Patent Citations
Cited PatentFiling datePublication dateApplicantTitle
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US3561816 *May 13, 1968Feb 9, 1971Koch Kevin ErrolVehicle canopy
US3610677 *Aug 14, 1969Oct 5, 1971Curtis Tractor Cab IncTractor cab
US3912297 *Nov 19, 1974Oct 14, 1975Caterpillar Tractor CoCollapsible canopy assembly
US5688018 *Jan 30, 1996Nov 18, 1997Simpson; John AlbertProtective cover for golf bags on a golf car
Referenced by
Citing PatentFiling datePublication dateApplicantTitle
US6059351 *Nov 24, 1998May 9, 2000Ehnes; Steve L.Vehicle canopy apparatus
US6126227 *Aug 7, 1998Oct 3, 2000Bitelli SpaCovering structure of the driving place of operative machines
US6189955Apr 18, 2000Feb 20, 2001Deere & CompanyOperator enclosure for an agricultural tractor
US6416108Oct 17, 2001Jul 9, 2002Gerald ElswickCover for all terrain vehicles
US6557922 *Feb 12, 2001May 6, 2003Edward S. HommelFoldable top
US6725799 *Dec 14, 2001Apr 27, 2004R. Stevens TullCustomizable boat T-Top and method of installation
US6799529 *Dec 23, 2002Oct 5, 2004Smar Top, Inc.Tiltable boat top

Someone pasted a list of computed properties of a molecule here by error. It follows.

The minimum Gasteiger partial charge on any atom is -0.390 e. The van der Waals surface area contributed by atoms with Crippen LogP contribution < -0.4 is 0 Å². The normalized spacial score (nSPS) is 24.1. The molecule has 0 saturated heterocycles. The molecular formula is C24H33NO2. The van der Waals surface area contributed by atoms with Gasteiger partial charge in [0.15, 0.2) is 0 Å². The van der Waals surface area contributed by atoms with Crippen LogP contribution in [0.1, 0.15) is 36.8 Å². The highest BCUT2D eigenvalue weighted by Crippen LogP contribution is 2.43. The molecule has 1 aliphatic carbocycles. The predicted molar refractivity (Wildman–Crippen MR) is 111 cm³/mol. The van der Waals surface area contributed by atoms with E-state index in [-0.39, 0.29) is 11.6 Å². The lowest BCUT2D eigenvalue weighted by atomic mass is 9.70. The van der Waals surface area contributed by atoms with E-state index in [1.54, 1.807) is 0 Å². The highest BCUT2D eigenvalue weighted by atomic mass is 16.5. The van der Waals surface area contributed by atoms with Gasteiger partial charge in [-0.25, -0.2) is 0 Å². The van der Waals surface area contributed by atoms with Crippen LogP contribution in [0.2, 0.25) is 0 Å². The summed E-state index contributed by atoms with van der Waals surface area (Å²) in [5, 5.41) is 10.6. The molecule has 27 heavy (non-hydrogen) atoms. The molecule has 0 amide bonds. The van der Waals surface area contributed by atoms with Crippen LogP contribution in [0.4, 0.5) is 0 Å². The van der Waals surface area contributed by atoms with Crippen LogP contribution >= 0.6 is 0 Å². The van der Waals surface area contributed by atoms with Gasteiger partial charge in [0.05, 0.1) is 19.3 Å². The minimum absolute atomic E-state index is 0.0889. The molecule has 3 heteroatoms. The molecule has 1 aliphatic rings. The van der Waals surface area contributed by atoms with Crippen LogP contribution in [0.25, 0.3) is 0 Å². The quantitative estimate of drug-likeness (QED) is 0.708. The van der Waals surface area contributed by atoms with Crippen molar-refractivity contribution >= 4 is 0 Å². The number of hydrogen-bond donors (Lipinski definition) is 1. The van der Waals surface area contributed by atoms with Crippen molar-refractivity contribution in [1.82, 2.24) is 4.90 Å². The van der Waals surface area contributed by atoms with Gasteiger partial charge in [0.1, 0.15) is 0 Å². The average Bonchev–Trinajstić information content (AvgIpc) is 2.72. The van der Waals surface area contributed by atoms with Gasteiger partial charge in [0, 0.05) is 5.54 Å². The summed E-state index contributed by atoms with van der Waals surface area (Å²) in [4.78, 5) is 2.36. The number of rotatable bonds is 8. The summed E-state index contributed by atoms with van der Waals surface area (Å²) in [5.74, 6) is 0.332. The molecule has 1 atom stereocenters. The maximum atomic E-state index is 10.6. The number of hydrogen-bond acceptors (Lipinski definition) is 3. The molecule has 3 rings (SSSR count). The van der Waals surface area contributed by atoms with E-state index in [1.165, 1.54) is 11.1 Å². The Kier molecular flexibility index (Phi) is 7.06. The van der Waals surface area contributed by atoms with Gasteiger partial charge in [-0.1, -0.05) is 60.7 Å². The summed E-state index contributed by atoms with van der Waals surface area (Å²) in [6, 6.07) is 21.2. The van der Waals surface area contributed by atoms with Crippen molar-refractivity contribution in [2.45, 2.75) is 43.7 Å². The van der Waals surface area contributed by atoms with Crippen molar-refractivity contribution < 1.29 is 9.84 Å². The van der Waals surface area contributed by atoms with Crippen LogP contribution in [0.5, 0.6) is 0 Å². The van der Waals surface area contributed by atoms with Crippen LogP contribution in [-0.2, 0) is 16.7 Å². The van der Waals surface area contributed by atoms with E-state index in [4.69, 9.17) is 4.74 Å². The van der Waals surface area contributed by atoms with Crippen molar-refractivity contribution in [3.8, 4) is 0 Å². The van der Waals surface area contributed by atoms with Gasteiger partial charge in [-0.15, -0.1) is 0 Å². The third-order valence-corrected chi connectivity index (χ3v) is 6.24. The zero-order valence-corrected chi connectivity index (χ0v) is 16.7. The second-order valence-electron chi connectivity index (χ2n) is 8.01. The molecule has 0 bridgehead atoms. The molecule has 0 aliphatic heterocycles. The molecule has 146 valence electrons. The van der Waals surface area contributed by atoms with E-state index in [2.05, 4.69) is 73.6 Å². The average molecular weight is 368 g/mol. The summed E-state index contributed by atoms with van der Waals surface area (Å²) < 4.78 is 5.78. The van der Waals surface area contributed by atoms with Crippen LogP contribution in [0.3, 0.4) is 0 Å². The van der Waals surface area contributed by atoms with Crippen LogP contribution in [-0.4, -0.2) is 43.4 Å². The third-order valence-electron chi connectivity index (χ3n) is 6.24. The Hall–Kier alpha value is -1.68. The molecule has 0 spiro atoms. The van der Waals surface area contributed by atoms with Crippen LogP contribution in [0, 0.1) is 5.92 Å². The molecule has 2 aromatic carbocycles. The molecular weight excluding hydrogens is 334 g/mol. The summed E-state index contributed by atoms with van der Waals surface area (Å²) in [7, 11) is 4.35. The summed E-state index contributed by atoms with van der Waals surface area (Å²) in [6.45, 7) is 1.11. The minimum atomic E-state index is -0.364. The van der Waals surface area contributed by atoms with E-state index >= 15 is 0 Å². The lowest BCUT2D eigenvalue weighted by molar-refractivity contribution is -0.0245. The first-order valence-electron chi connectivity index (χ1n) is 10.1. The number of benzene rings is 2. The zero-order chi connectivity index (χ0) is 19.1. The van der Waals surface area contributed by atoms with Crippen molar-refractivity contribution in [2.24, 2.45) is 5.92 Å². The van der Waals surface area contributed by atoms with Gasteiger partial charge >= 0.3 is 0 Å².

US6883846 *Mar 10, 2003Apr 26, 2005Yamahamotor Manufacturing Corporation Of AmericaGolf car top
US7001135 *Jan 13, 2004Feb 21, 2006Kobelco Construction Machinery Co., Ltd.Construction machine
US7013830Oct 1, 2004Mar 21, 2006Smartop, Inc.Tiltable boat top
US7152903Jan 30, 2004Dec 26, 2006Westendorf Manufacturing Co., Inc.Tractor, a canopy assembly, and a method for attaching a canopy assembly to a tractor
US7182399 *Aug 27, 2004Feb 27, 2007Vicki C. KamererRemovable and adjustable sun shade for roll bar equipped vehicles
US7338113 *Sep 7, 2006Mar 4, 2008Kobelco Construction Machinery Co., Ltd.Working machine
US7665792Jan 19, 2007Feb 23, 2010Flynn Daniel JFoldable windshield assembly with compound hinge
US7677634 *Nov 3, 2005Mar 16, 2010Flynn Daniel JFoldable top assembly for a golf cart
US8096582 *May 28, 2009Jan 17, 2012Honda Motor Company, Ltd.Carrier rack
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WO2006052628A2 *Nov 3, 2005May 18, 2006Flynn Daniel JFoldable top assembly for a golf cart
Classifications
U.S. Classification296/102, 296/107.17, 135/88.01, D15/17
International ClassificationB60J7/14, B60J7/16
Cooperative ClassificationB60J7/1657, B60J7/165
European ClassificationB60J7/16G2D, B60J7/16G2E
Legal Events
DateCodeEventDescription
Jan 28, 2003FPExpired due to failure to pay maintenance fee
Effective date: 20021201
Dec 2, 2002LAPSLapse for failure to pay maintenance fees
Jun 18, 2002REMIMaintenance fee reminder mailed